Today, Congressman Jerrold Nadler (D-NY), Ranking Member of the House Judiciary Committee, delivered the following opening remarks during the Committee markup of H.R. 5904, the “No Oil Producing and Exporting Cartels (NOPEC) Act.”
“The Organization of Petroleum Exporting Countries, or OPEC, is an international cartel whose members deliberately collude to limit crude oil production as a means of fixing prices, unfairly driving up the price of crude oil to satisfy the greed of oil producers. Such behavior, if done by private companies, would be illegal per se under U.S. antitrust law. Because of a series of court decisions, however, U.S. antitrust enforcers are unable to protect American consumers and businesses from the direct harm caused by OPEC’s blatantly anti-competitive conduct.
“H.R. 5904, the “No Oil Producing and Exporting Cartels Act,” or NOPEC, addresses these decisions by amending procedural law in a variety of ways, and by expressly authorizing the Justice Department to pursue antitrust litigation against OPEC members, should it choose to do so. I am pleased to join my colleague, Congressman Chabot, as an original cosponsor of this legislation along with Chairman Goodlatte, Mr. Marino and Mr. Cicilline.
“The NOPEC Act would amend the Sherman Antitrust Act to add a new section 7A that explicitly makes it illegal for any foreign state to act collectively with others to limit production, fix prices, or otherwise restrain trade with respect to oil, natural gas, or other petroleum products. This provision could be enforced only by the Justice Department.
“The bill also creates an exemption under the Foreign Sovereign Immunities Act to allow litigation against foreign countries to the extent that they are engaged in price-fixing and other anti-competitive activities in violation of this new section 7A.
“Finally, this legislation clarifies that the “act of state” doctrine does not prevent courts from deciding antitrust cases brought against foreign governments under section 7A.
“The NOPEC Act strikes an appropriate balance between allowing aggressive enforcement of U.S. antitrust law against OPEC, to keep oil prices in check, and respecting the separation of powers, by deferring to the Executive Branch whether litigation is appropriate in any given case, in light of foreign policy and national security concerns.
“In 2007, I voted for legislation virtually identical to this measure, which passed the House with overwhelming bipartisan support. Although 11 years have passed since then, many of the reasons for supporting that legislation in 2007 remain valid today.
“OPEC controls more than 80 percent of global oil reserves, 40 percent of the world’s oil production, and more than 60 percent of the petroleum that is traded internationally. When acting collectively, OPEC countries can greatly influence crude oil prices.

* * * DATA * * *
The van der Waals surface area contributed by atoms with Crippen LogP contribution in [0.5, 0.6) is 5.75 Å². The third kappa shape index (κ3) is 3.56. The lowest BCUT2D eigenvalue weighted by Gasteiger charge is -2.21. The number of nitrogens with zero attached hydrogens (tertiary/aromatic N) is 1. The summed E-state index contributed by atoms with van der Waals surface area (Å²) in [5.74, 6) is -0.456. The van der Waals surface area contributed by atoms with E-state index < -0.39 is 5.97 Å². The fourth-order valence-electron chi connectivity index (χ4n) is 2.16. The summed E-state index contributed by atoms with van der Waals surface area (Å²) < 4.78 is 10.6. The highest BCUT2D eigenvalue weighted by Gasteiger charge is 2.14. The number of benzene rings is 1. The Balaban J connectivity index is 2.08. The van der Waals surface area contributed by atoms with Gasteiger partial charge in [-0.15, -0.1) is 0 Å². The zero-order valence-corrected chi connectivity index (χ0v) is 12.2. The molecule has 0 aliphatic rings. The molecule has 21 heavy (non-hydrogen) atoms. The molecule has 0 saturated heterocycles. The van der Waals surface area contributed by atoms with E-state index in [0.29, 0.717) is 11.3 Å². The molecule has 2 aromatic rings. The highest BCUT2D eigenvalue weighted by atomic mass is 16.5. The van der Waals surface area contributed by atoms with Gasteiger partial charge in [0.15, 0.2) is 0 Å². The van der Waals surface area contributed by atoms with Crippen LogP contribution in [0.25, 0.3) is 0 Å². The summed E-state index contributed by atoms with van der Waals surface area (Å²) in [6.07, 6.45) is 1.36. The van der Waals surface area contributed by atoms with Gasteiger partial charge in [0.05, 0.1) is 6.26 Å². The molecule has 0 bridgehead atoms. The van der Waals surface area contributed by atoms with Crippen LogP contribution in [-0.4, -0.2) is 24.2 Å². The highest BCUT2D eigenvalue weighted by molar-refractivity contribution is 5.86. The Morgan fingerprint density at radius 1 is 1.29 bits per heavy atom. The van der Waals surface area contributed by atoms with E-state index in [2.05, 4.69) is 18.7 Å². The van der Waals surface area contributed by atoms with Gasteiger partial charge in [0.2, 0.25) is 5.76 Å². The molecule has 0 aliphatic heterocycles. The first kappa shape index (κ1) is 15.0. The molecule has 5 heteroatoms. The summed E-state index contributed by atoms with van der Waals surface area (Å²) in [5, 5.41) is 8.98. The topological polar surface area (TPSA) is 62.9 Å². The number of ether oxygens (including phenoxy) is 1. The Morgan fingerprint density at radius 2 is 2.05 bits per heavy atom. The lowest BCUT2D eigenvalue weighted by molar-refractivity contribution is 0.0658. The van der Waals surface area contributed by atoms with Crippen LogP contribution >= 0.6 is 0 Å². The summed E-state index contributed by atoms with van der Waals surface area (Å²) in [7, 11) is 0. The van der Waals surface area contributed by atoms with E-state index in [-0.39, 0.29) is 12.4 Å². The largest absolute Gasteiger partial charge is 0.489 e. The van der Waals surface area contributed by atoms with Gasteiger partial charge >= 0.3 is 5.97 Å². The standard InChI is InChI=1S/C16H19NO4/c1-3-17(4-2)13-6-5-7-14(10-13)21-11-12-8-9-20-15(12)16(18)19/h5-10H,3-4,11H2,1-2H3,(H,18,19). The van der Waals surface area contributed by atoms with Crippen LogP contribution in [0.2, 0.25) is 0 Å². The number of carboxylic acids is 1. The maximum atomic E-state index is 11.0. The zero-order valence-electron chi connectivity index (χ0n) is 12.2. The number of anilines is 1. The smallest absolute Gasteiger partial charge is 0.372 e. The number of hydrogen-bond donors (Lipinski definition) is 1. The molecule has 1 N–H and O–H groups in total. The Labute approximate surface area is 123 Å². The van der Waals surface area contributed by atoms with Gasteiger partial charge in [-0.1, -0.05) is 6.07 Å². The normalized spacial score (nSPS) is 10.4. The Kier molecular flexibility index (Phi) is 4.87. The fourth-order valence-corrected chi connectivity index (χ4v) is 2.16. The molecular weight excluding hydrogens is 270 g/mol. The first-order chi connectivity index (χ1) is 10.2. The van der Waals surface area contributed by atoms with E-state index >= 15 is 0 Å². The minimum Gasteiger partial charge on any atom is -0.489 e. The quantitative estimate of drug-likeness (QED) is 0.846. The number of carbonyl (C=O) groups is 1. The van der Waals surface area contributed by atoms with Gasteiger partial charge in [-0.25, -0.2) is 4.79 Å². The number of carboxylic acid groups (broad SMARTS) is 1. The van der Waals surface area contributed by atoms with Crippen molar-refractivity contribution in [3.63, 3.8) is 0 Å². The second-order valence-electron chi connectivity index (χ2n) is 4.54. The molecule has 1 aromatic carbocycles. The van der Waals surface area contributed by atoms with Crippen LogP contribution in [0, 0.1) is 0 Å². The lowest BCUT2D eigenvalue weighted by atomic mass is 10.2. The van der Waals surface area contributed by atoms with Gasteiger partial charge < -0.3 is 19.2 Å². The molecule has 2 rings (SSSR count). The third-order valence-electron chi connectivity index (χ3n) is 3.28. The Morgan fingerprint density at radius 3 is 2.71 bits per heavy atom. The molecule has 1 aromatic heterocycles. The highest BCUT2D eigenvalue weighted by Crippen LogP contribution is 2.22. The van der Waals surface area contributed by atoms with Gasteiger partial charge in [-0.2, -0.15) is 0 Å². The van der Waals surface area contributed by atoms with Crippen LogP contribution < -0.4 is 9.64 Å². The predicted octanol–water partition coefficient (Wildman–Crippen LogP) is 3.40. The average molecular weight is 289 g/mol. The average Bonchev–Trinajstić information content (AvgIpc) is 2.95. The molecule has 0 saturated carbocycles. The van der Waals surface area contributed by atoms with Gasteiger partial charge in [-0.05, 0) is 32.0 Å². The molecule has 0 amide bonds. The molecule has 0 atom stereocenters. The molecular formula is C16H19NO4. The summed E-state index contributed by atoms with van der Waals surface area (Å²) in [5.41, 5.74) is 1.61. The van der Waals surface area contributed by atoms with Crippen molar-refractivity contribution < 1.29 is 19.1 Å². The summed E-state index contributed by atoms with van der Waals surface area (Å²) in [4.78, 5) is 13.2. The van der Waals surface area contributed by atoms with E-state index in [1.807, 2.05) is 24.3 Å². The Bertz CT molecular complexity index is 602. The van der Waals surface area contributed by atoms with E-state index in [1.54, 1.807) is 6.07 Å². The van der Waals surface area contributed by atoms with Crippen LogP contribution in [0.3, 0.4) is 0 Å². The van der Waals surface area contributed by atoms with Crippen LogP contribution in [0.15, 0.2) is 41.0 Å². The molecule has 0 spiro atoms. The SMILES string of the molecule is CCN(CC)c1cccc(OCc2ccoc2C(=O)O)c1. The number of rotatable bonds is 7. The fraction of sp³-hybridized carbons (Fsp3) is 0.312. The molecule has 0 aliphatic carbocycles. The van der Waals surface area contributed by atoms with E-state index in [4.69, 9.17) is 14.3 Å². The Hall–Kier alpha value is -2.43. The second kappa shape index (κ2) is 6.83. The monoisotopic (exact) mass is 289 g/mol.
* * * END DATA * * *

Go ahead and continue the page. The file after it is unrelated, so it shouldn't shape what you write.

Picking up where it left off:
“Why should the average American care about this? Because the price of crude oil is the largest single determinant of retail gas prices. According to one estimate, crude oil prices accounted for 57% of the cost of retail gasoline, as of February 2018.
“And the retail price of gasoline touches almost every aspect of Americans’ daily lives, from the cost of commuting to the price of food, and almost every consumer good to the extent that such prices reflect transportation expenses. High gas prices, in addition to raising these costs and cutting into Americans’ income, can also cause a vicious cycle of negative economic effects, such as causing consumers to cut back on purchases and limit their travel, which, in turn, hurts businesses and their employees.
“For a bill we last considered in 2007, one might be tempted to say that the concerns motivating the NOPEC Act are yesterday’s news. In a somewhat literal sense, I agree. According to a CNBC report from last month, oil prices rose to $80 a barrel for the first time since November 2014.
“But recently, the U.S. Energy Information Administration estimated that U.S. regular gasoline retail prices over the period of April to September will rise to an average of $2.90 per gallon, which is 17 cents per gallon higher than it was April and up from an average of $2.41 per gallon last summer. That agency also reported that gasoline prices will reach a summer peak of $2.97 per gallon by June and that this projected increase is primarily the result of higher forecast crude oil prices.
“I support the NOPEC Act because it would provide the federal government with one tool to address unfair retail gas prices. Nevertheless, I caution that it would be a mistake to think that enacting this legislation, alone, would fix the problem. Congress and the Trump Administration should explore the other factors that also drive high gas prices, including an anticompetitive level of concentration among oil refiners, our excessive petroleum consumption as a society, and a heightened risk of war and instability in the Middle East. Passing the NOPEC Act, however, would be a helpful step.
“I thank the Chairman and the sponsor of this legislation, I urge my colleagues to support this measure, and I yield back the balance of my time.”